The mind-blowing thing is that we all know how pernicious and damaging it can well be to one’s productivity spending too much time just handling your email, recent research quoting how we spend up to one quarter of our day just doing that,making a fine total of 650 hours per year on it. And yet we don’t seem to complain, or would want to complain!, much about it! Talking about the unbeatable status quo of e-mail in the corporate world as just something that everyone takes for granted, including wasting everyone’s time on it. Well, except for “A World Without eMail“, of course, which is one of the reasons why I got things started with it over 4 years ago. Ohhh, and I think it’s probably a good time now that I start working on another massive progress report to show and demonstrate where we are in challenging that status quo of corporate email. Thus stay tuned for plenty more to come along!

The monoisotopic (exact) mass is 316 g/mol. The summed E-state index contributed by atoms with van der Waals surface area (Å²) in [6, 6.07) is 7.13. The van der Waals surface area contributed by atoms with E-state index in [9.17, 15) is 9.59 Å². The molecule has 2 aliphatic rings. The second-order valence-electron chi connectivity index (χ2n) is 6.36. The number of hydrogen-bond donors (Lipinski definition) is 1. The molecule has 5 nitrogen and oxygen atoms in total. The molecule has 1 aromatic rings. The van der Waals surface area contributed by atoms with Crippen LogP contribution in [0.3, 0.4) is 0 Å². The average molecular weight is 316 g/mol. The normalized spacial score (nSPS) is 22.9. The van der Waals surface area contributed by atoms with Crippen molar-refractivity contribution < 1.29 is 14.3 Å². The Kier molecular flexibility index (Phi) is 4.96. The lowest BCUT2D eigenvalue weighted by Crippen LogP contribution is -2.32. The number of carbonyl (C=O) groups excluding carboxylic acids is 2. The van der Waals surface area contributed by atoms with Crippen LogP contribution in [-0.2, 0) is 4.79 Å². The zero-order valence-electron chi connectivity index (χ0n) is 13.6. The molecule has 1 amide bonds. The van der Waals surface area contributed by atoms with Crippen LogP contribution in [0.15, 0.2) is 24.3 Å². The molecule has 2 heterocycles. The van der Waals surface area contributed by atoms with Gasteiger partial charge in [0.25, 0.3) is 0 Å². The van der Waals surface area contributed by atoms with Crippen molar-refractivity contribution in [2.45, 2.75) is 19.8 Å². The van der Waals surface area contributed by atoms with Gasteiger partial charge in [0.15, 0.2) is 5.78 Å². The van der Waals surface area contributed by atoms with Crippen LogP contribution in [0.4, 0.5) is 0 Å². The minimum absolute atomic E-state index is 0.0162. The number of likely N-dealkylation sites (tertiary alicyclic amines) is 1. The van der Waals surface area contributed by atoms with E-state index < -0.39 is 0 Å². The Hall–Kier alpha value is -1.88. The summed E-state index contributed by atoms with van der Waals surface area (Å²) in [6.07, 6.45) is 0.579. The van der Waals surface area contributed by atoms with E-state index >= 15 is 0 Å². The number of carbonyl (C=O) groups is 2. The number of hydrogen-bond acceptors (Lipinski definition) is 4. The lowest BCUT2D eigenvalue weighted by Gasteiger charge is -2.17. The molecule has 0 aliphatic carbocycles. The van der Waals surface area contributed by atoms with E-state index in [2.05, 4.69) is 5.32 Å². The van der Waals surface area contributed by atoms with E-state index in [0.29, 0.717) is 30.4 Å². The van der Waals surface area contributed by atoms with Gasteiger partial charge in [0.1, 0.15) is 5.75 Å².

Or maybe not. Maybe what we would need to do is take back our own productivity and effectiveness, as knowledge workers, and stop using those time wasters from our day to day work, so that we can continue getting the job done effectively. Essentially, what we would need to do is to start, if you haven’t done so already!, challenging the status quo of those business pain points that we all seem to know what they are and how they are affecting our productivity, but that we reluctantly won’t do much about it.